It may sound more like a gadget from the realms of science fiction, but the US-based DeCaf Company says it is ready to licence newly developed polymers that can be used to control or remove caffeine content in all beverages as they are served.
If successful, the patented technology could open up a whole new method of 'doing' decaffeinated coffee, with less hassle and more flavour.
The polymers, known officially as molecularly-imprinted polymers or MIPs, can be attached to either a stirrer or cup. When used in a beverage the MIPs then bind caffeine molecules to them, removing them from the drink itself.
DeCaf said a few stirs could cut caffeine by up to 70 per cent.
"For many, this will help consumers escape the 'common ails of coffee' such as headaches, jitters etc," said Mel Stucky, chief executive of San Francisco-based DeCaf Company.
"For others, it means that they can enjoy new, gourmet coffee blends that were not initially available to them in decaffeinated form."
The DeCaf Company said its new polymers could decaffeinate coffee without altering the coffee beans or tea leaves and without the use of chemicals.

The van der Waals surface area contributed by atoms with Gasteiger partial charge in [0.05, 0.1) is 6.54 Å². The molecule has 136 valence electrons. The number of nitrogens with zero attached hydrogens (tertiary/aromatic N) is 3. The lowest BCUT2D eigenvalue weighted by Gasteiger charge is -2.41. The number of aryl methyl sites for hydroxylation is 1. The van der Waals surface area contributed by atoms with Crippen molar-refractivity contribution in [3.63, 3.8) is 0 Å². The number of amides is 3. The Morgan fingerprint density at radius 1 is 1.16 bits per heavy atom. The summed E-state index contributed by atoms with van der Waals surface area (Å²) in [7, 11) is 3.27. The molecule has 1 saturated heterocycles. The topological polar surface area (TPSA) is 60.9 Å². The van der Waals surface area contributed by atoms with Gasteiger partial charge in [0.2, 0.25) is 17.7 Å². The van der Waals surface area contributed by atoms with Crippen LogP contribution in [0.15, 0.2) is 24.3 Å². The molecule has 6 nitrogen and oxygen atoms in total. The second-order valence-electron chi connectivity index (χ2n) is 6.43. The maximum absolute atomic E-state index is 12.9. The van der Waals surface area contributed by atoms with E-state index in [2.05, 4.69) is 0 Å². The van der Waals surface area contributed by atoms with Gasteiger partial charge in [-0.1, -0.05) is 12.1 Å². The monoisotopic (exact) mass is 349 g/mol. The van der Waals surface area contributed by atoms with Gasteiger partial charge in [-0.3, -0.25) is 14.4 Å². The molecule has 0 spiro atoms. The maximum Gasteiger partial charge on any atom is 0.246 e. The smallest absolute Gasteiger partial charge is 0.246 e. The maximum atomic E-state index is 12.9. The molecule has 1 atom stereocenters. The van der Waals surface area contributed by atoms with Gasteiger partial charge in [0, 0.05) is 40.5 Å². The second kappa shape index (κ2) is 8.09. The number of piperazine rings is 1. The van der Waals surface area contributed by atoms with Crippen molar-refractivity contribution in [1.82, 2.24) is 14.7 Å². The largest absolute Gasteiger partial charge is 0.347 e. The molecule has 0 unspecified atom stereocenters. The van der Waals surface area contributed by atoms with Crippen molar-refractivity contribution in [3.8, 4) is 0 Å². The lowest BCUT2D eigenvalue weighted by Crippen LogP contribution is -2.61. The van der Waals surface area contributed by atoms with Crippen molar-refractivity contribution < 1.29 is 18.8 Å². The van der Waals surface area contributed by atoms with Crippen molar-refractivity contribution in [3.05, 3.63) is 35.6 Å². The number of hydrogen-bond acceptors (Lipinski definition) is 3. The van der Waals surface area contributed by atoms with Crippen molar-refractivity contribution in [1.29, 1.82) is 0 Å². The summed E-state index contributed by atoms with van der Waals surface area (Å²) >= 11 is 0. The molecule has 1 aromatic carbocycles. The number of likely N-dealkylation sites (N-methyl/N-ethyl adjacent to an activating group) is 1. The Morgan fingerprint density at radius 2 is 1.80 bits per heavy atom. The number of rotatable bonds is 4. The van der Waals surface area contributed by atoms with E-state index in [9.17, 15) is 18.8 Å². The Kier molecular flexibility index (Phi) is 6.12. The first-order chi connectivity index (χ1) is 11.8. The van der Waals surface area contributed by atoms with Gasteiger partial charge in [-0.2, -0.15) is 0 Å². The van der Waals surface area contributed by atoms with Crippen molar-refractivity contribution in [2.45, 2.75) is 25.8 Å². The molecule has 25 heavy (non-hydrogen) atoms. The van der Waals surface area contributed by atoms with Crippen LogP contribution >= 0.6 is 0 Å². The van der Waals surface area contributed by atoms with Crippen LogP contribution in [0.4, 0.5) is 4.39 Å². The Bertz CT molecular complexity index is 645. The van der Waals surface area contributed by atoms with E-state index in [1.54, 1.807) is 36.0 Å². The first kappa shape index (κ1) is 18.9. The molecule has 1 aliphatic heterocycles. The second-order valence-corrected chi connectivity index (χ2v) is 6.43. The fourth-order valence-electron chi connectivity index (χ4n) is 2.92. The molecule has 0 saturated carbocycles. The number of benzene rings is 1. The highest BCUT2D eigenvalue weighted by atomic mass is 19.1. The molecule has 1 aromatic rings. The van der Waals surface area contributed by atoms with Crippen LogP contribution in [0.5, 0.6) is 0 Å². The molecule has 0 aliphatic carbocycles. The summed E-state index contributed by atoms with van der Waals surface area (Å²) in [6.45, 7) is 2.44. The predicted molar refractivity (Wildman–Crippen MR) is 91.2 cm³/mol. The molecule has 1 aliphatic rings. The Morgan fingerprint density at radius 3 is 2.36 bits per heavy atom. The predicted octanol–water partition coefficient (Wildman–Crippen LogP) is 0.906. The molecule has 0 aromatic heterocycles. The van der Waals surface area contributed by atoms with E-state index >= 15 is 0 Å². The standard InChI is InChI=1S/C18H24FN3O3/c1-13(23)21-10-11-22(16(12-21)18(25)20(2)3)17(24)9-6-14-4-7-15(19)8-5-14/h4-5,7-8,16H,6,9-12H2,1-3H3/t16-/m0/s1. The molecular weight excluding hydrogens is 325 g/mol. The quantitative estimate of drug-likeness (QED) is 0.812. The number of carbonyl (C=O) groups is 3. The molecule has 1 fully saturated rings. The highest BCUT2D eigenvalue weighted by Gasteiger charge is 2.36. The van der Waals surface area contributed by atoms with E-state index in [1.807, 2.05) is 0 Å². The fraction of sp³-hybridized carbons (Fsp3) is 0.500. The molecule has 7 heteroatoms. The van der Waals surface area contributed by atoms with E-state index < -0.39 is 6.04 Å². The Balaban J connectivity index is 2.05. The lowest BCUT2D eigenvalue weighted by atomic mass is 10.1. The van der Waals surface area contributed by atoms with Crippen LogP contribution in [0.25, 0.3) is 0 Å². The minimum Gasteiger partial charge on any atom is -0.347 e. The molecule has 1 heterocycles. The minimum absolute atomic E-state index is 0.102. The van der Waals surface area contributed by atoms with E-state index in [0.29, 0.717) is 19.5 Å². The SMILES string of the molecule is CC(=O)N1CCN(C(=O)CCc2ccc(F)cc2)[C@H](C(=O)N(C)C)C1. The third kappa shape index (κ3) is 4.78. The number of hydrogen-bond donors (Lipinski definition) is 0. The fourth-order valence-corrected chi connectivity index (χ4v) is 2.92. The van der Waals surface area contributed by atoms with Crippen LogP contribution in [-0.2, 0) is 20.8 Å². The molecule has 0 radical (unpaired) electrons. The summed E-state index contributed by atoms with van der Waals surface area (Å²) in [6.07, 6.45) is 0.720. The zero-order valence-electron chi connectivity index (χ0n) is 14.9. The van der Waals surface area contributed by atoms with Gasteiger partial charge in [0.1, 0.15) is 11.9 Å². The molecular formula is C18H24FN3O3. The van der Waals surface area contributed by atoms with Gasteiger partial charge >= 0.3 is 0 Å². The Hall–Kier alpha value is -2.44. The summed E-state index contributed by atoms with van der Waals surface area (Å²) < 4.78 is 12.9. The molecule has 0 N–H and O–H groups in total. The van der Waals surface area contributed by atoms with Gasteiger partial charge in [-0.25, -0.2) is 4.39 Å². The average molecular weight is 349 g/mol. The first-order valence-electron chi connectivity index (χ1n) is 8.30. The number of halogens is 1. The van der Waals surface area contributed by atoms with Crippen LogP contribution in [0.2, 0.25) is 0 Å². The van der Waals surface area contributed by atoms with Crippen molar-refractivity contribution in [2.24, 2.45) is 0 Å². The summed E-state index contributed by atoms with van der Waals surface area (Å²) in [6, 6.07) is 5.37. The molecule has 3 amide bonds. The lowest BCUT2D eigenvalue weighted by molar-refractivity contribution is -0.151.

A common complaint about decaffeinated coffee is the chemical aftertaste or loss of aroma that often comes with it. A large amount of coffee beans are decaffeinated using chemicals that will soak up the caffeine molecules, but this can also dampen flavour and aroma.
DeCaf's 'self-decaffeination' technology therefore has the potential to be big business, in its US homeland at least.
Americans still drink more coffee, around 3.4 cups per day on average, than anything else apart from water. Yet, decaf varieties have lost ground over the last couple of years, a trend some in the industry have blamed on their poorer quality.
The consumption split was 80 per cent for caffeinated and 20 per cent for decaf in the US National Coffee Association's recent coffee drinking trends report.